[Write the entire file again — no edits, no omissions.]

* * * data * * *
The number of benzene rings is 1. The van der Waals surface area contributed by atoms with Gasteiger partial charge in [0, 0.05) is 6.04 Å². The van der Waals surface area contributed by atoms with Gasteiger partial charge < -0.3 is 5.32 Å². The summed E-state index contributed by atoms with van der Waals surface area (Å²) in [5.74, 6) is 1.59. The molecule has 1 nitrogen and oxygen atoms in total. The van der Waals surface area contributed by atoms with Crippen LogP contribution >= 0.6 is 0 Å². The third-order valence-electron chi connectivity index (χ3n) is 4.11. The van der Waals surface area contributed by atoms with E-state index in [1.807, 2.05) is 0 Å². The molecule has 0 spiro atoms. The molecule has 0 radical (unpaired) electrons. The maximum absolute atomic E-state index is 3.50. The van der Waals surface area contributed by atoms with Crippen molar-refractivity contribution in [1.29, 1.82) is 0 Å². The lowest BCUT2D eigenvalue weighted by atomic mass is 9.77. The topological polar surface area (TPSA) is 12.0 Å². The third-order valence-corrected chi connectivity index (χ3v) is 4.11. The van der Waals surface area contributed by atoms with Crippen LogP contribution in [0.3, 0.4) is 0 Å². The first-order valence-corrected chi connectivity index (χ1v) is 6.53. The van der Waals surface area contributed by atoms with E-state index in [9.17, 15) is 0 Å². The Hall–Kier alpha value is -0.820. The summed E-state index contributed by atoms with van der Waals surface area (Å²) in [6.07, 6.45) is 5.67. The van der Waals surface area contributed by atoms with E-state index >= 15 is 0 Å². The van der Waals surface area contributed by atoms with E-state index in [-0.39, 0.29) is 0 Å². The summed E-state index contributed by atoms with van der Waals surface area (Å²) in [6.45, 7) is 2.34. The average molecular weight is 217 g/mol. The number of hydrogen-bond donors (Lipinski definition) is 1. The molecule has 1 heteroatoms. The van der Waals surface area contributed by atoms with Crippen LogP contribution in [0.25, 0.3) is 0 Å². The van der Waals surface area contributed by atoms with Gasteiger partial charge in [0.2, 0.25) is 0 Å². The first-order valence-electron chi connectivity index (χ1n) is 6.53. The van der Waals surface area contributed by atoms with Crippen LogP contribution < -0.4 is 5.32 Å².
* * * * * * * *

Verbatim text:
The number of benzene rings is 1. The van der Waals surface area contributed by atoms with Gasteiger partial charge in [0, 0.05) is 6.04 Å². The van der Waals surface area contributed by atoms with Gasteiger partial charge < -0.3 is 5.32 Å². The summed E-state index contributed by atoms with van der Waals surface area (Å²) in [5.74, 6) is 1.59. The molecule has 1 nitrogen and oxygen atoms in total. The van der Waals surface area contributed by atoms with Crippen LogP contribution >= 0.6 is 0 Å². The third-order valence-electron chi connectivity index (χ3n) is 4.11. The van der Waals surface area contributed by atoms with E-state index in [1.807, 2.05) is 0 Å². The molecule has 0 spiro atoms. The molecule has 0 radical (unpaired) electrons. The maximum absolute atomic E-state index is 3.50. The van der Waals surface area contributed by atoms with Crippen molar-refractivity contribution in [1.29, 1.82) is 0 Å². The lowest BCUT2D eigenvalue weighted by atomic mass is 9.77. The topological polar surface area (TPSA) is 12.0 Å². The third-order valence-corrected chi connectivity index (χ3v) is 4.11. The van der Waals surface area contributed by atoms with Crippen LogP contribution in [0.3, 0.4) is 0 Å². The first-order valence-corrected chi connectivity index (χ1v) is 6.53. The van der Waals surface area contributed by atoms with E-state index in [9.17, 15) is 0 Å². The Hall–Kier alpha value is -0.820. The summed E-state index contributed by atoms with van der Waals surface area (Å²) in [6.07, 6.45) is 5.67. The van der Waals surface area contributed by atoms with E-state index >= 15 is 0 Å². The van der Waals surface area contributed by atoms with E-state index in [-0.39, 0.29) is 0 Å². The summed E-state index contributed by atoms with van der Waals surface area (Å²) in [6.45, 7) is 2.34. The average molecular weight is 217 g/mol. The number of hydrogen-bond donors (Lipinski definition) is 1. The molecule has 1 heteroatoms. The van der Waals surface area contributed by atoms with Crippen LogP contribution in [0.25, 0.3) is 0 Å². The van der Waals surface area contributed by atoms with Gasteiger partial charge in [0.2, 0.25) is 0 Å². The first-order valence-electron chi connectivity index (χ1n) is 6.53. The van der Waals surface area contributed by atoms with Crippen LogP contribution < -0.4 is 5.32 Å².